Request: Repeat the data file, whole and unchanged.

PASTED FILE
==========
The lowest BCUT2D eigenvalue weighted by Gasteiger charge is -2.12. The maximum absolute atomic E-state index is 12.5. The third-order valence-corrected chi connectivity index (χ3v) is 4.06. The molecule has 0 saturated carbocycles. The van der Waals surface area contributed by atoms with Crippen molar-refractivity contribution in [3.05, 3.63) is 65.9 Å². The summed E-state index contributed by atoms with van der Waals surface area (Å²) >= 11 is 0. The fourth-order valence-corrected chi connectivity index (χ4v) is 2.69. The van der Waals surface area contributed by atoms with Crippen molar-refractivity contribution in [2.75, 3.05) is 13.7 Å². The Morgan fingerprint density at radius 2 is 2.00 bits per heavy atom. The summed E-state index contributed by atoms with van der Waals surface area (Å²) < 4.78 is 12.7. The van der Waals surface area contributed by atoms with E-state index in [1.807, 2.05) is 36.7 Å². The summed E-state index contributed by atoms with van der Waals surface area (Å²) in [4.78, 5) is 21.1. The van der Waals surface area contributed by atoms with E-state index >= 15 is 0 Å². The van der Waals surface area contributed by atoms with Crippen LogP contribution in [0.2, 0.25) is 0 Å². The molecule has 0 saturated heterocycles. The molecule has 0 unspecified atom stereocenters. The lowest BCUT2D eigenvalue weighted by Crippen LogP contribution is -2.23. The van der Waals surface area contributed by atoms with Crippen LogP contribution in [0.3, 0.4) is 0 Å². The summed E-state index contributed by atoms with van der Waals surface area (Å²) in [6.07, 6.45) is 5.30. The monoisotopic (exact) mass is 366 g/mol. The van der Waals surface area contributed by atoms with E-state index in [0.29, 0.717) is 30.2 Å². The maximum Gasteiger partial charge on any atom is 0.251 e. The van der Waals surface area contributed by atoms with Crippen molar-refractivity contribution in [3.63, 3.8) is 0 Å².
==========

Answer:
The lowest BCUT2D eigenvalue weighted by Gasteiger charge is -2.12. The maximum absolute atomic E-state index is 12.5. The third-order valence-corrected chi connectivity index (χ3v) is 4.06. The molecule has 0 saturated carbocycles. The van der Waals surface area contributed by atoms with Crippen molar-refractivity contribution in [3.05, 3.63) is 65.9 Å². The summed E-state index contributed by atoms with van der Waals surface area (Å²) >= 11 is 0. The fourth-order valence-corrected chi connectivity index (χ4v) is 2.69. The van der Waals surface area contributed by atoms with Crippen molar-refractivity contribution in [2.75, 3.05) is 13.7 Å². The Morgan fingerprint density at radius 2 is 2.00 bits per heavy atom. The summed E-state index contributed by atoms with van der Waals surface area (Å²) < 4.78 is 12.7. The van der Waals surface area contributed by atoms with E-state index in [1.807, 2.05) is 36.7 Å². The summed E-state index contributed by atoms with van der Waals surface area (Å²) in [4.78, 5) is 21.1. The van der Waals surface area contributed by atoms with E-state index >= 15 is 0 Å². The van der Waals surface area contributed by atoms with Crippen LogP contribution in [0.2, 0.25) is 0 Å². The molecule has 0 saturated heterocycles. The molecule has 0 unspecified atom stereocenters. The lowest BCUT2D eigenvalue weighted by Crippen LogP contribution is -2.23. The van der Waals surface area contributed by atoms with Crippen LogP contribution in [0.3, 0.4) is 0 Å². The summed E-state index contributed by atoms with van der Waals surface area (Å²) in [6.07, 6.45) is 5.30. The monoisotopic (exact) mass is 366 g/mol. The van der Waals surface area contributed by atoms with E-state index in [0.29, 0.717) is 30.2 Å². The maximum Gasteiger partial charge on any atom is 0.251 e. The van der Waals surface area contributed by atoms with Crippen molar-refractivity contribution in [3.63, 3.8) is 0 Å².